Taiwan announces its first batch of new fighter jets, all of which can now intercept ballistic missiles

Taiwan unveiled its first batch of new fighter jets on Tuesday as the island faces increasing military threats from China.

The Republic of China’s new “V-model” F-16 fighter jets will be capable of shooting down ballistic missiles in all phases of flight, making it the first time Taiwan’s air force can do so, Taiwan’s defense ministry said in a statement.

The F-16 is one of the U.S.’s largest export defense items, manufactured by Lockheed Martin, which recently signed a $35 billion deal with Taiwan to sell 70 more. Those planes, which Taiwan says will be completed in 2017, had been delayed because of lack of funding.

China has warned that military sales to Taiwan — which it regards as part of its territory to be re-established eventually — would sour existing deals with the U.S. The Trump administration declined to “interfere in Taiwan’s internal affairs,” but the outgoing Obama administration signed a deal worth up to $6.4 billion to sell Taiwan new submarines and upgrade eight Harpoon Block IIA anti-ship missiles.

Taiwan’s F-16V orders are separate from the 10 Boeing F-18 planes Taiwan ordered under the Obama administration’s so-called 10 percent defense sales program, which allowed Taiwan to buy weapons from U.S. defense firms in exchange for accepting a lower-than-expected level of funding.

“V-model” F-16 fighters began flying in February after roughly four years of development, which included the testing of radar and weaponry in manned flight. The planes’ various fuselage designs will ensure that if one version of a particular model falters, others can be put into service while maintaining operational safety, the defense ministry said.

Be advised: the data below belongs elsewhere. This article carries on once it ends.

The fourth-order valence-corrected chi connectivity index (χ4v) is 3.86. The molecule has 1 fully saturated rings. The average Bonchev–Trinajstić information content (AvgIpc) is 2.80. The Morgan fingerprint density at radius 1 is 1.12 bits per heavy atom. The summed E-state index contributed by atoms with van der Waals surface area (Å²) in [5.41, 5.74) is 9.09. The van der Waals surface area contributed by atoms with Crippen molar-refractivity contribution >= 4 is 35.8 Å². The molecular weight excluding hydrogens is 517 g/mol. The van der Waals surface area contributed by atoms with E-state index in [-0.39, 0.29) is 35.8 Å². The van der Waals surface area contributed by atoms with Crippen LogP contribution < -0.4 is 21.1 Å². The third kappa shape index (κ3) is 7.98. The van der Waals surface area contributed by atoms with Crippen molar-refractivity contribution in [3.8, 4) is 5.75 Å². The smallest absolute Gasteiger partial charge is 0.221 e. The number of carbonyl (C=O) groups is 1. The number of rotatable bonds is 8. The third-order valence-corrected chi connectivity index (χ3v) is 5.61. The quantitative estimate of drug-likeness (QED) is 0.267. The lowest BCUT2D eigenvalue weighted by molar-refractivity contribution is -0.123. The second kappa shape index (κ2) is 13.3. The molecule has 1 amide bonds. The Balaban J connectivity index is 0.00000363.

On top of the new jets, Taiwan’s military is set to acquire 38 refurbished F-16C/D planes and six upgraded older versions. The latter planes have more computing power and more capacity for video-game-like graphics, allowing the planes to play better-resolution games such as “Call of Duty.”

Taiwan regularly upgrades its fighter jets and build a military that is eventually used to engage China in direct combat if necessary. Its air force maintains a squadron of 39 F-16A/B fighters and 11 ground-attack aircraft, and its navy currently operates its first stealth craft: the frigate Huangshi Kai.

The U.S. largely off-limits to the island’s military, China routinely refuses to help Taiwan procure the latest military equipment it needs, preferring instead to urge a peaceful end to the island’s four-decade-old occupation of the isthmus that separates Taiwan from the mainland.

The rare military exchanges that exist between Taiwan and the U.S. come as China’s military is clearly getting a bigger piece of the global pie. China’s defense budget has swelled to $165 billion, surpassing that of the U.S. for the first time last year.

The Republic of China is smaller than China but larger than most other small countries, meaning its military spending is less significant on the world stage. But its military is nevertheless considered at least as powerful as many of the other small countries that traditionally count themselves in NATO.

Meanwhile, over the weekend, China’s government ordered an unprecedented domestic anti-terrorism drill to practice for the possible launch of missiles aimed at Taiwan in the event of a confrontation with the island.

Taiwan’s military sees as a mistake the idea of defense against a possible missile attack by Beijing: if that happens, Taiwan would have to engage in a total takeover of the country, likely leading to an all-out war. In order to protect Taiwan, most analysts agree, the U.S. would likely have to launch missiles and military strikes that could ultimately prove fatal to Chinese leaders.

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